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Immigration / Philadelphia / Thriving

Meet Ghulam Danish, an Afghan refugee seeking a ‘normal life’ in Philly

The Oxford Circle resident is working as a dishwasher, but wants more for himself and his family. Listen to his story in this installment of's Thriving audio series.

Ghulam Danish with his family. (Photo by Dominique Nichole)

This report is part of Thriving, a yearlong storytelling initiative from focused on the lived experiences of Philadelphia and comparative city residents. The goal is to generate insights about the economic opportunities and obstacles along their journeys to financial security. Here's who we're focusing on and why.

Ghulam Danish dreams of a normal life.

“It’s not a normal life that I’m living now. It’s not just me. It’s many of us,” said Danish, an Afghan refugee who came to Philadelphia in 2021. “A normal life would be having family time, having friends time, having a fun time. When you don’t have your Sundays off … Saturdays off, it means it’s not a normal life for me.”

Danish, his pregnant wife, and their young daughter were some of the more than 25,000 Afghan refugees who came to Philadelphia after the US withdrew its military forces from Afghanistan and the Taliban invaded Kabul.

The refugees have helped the city grow after decades of decline. Most arrived in the city knowing they would face a unique set of challenges — finding a home, a job, and a sense of belonging in a new country.

In Afghanistan, Danish had a well-paying job as a media analyst for a US-based company that provides security to government and corporate workers in areas where conflict might arise. He worked in an office, at a desk with a comfortable chair. He owned two homes and had plenty of free time to spend with his family.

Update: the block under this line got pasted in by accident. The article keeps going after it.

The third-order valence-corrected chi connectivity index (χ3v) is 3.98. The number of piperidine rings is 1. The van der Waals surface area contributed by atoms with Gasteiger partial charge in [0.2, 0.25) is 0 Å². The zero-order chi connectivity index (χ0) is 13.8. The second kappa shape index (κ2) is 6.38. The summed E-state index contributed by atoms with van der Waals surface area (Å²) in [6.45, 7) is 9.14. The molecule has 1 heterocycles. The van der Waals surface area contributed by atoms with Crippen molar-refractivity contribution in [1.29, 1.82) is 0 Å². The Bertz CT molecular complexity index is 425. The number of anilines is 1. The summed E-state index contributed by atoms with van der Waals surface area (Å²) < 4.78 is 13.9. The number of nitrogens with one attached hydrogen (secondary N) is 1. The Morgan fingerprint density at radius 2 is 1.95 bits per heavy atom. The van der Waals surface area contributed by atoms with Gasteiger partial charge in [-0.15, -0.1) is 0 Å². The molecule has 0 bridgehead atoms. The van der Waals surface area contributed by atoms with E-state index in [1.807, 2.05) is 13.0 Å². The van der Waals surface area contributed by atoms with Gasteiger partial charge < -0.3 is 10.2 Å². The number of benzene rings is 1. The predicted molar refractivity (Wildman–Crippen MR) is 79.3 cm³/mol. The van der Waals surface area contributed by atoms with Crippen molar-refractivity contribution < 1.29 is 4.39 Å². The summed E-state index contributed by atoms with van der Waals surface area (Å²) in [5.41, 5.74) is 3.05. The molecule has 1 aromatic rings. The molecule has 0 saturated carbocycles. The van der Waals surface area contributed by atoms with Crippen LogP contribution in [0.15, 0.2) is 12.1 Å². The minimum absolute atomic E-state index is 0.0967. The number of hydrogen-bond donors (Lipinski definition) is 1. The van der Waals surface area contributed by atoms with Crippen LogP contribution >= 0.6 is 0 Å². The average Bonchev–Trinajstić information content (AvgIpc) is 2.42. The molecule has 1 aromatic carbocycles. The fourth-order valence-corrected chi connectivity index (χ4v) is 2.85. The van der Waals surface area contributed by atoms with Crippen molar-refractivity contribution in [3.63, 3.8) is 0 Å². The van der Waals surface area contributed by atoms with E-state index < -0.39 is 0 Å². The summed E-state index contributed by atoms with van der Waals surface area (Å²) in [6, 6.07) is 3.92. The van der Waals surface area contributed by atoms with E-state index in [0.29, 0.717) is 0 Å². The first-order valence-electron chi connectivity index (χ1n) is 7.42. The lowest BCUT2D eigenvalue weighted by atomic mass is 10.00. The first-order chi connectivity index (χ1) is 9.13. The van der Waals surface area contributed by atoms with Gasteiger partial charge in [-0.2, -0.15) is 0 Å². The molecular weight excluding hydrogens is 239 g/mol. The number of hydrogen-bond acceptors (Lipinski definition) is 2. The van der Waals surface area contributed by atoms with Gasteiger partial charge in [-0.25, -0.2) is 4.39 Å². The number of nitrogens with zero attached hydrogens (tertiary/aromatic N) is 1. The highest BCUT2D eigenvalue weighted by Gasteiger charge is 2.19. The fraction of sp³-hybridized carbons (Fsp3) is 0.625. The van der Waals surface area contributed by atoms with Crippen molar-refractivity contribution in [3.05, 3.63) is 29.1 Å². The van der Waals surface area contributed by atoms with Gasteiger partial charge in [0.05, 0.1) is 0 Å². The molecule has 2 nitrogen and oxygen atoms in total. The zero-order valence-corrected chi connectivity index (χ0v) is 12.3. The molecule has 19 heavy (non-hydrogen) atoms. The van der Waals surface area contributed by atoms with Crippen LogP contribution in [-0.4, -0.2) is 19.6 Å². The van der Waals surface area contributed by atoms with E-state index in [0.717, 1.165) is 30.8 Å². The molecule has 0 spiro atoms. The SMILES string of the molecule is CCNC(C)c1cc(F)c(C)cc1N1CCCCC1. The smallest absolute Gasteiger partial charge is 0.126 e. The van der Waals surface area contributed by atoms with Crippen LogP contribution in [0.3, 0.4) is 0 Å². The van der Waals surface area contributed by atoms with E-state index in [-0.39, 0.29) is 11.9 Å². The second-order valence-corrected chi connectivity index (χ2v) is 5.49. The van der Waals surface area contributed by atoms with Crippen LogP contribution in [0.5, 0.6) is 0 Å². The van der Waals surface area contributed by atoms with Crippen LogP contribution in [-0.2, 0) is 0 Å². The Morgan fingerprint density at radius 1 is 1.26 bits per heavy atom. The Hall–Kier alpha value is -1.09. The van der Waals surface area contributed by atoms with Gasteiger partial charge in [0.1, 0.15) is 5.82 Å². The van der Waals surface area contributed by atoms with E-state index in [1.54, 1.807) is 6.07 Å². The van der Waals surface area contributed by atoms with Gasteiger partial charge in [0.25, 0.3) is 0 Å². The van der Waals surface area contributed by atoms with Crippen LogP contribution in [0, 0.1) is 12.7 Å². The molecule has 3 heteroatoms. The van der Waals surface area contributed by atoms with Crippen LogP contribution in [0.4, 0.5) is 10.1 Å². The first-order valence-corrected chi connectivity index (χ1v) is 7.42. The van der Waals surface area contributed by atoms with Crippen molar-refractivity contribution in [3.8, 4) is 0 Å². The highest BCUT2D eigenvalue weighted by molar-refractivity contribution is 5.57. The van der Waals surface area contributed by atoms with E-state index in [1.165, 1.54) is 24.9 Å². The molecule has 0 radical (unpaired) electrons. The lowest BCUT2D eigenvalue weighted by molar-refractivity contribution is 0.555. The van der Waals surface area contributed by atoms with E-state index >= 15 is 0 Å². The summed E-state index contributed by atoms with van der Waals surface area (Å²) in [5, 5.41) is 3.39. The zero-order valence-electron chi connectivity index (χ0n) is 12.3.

Since he came to the US, he hasn’t been able to make a life anything like what he had in Afghanistan.

“As a refugee, as a newcomer here, people like me, we are just trying to survive, which is different from living.”Ghulam Danish

“As a refugee, as a newcomer here, people like me, we are just trying to survive, which is different from living,” Danish said.

He found a home in the Oxford Circle section of Northeast Philadelphia. A friend told Danish about an opening for a dishwasher in the cafeteria at the Children’s Hospital of Philadelphia. He applied and got it. He sometimes works six days a week — always in the evening.

“CHOP is a good place to work, but, for me,” Danish said, it’s not “where I have to be. I have to be somewhere in the office where I have experience.”

He’s been looking for a job in marketing. He has a master’s degree in business administration and eight years of experience in marketing strategies.

Danish connected with The Welcoming Center and Upwardly Global, nonprofits that help refugees establish themselves in a new country via skills like building networks, writing resumes, and preparing for interviews. But every time Danish has interviewed for a job in the past year, he’s been rejected.

“They are insistent that I’m overqualified,” he said. “They are saying I may work there for six months and then go for my ideal job, although I am telling them that ‘I will be working with you guys for a long time.’”

Danish still hopes to make a life here, and to do that, he needs a good job.

“That’s the first very important phase of getting established.”

These Thriving audio stories feature reporting by Nichole Currie and audio production by Rowhome Productions.

Series: Thriving

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